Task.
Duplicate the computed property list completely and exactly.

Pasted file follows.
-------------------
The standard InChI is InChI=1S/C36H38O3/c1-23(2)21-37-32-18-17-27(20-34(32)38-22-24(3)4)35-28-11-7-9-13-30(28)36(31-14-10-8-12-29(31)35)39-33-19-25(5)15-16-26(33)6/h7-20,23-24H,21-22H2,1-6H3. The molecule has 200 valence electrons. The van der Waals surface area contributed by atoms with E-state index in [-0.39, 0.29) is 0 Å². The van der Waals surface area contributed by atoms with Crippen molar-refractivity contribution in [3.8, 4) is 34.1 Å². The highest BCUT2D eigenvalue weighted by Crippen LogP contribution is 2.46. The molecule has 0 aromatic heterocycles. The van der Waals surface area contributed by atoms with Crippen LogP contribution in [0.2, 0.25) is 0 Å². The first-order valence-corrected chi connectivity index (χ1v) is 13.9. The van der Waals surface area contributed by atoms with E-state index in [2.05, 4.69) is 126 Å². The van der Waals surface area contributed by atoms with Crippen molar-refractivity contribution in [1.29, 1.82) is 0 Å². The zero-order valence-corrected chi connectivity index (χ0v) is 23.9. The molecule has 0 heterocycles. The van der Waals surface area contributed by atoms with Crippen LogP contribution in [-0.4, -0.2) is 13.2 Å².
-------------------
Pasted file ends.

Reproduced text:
The standard InChI is InChI=1S/C36H38O3/c1-23(2)21-37-32-18-17-27(20-34(32)38-22-24(3)4)35-28-11-7-9-13-30(28)36(31-14-10-8-12-29(31)35)39-33-19-25(5)15-16-26(33)6/h7-20,23-24H,21-22H2,1-6H3. The molecule has 200 valence electrons. The van der Waals surface area contributed by atoms with E-state index in [-0.39, 0.29) is 0 Å². The van der Waals surface area contributed by atoms with Crippen molar-refractivity contribution in [3.8, 4) is 34.1 Å². The highest BCUT2D eigenvalue weighted by Crippen LogP contribution is 2.46. The molecule has 0 aromatic heterocycles. The van der Waals surface area contributed by atoms with Crippen LogP contribution in [0.2, 0.25) is 0 Å². The first-order valence-corrected chi connectivity index (χ1v) is 13.9. The van der Waals surface area contributed by atoms with E-state index in [2.05, 4.69) is 126 Å². The van der Waals surface area contributed by atoms with Crippen molar-refractivity contribution in [1.29, 1.82) is 0 Å². The zero-order valence-corrected chi connectivity index (χ0v) is 23.9. The molecule has 0 heterocycles. The van der Waals surface area contributed by atoms with Crippen LogP contribution in [-0.4, -0.2) is 13.2 Å².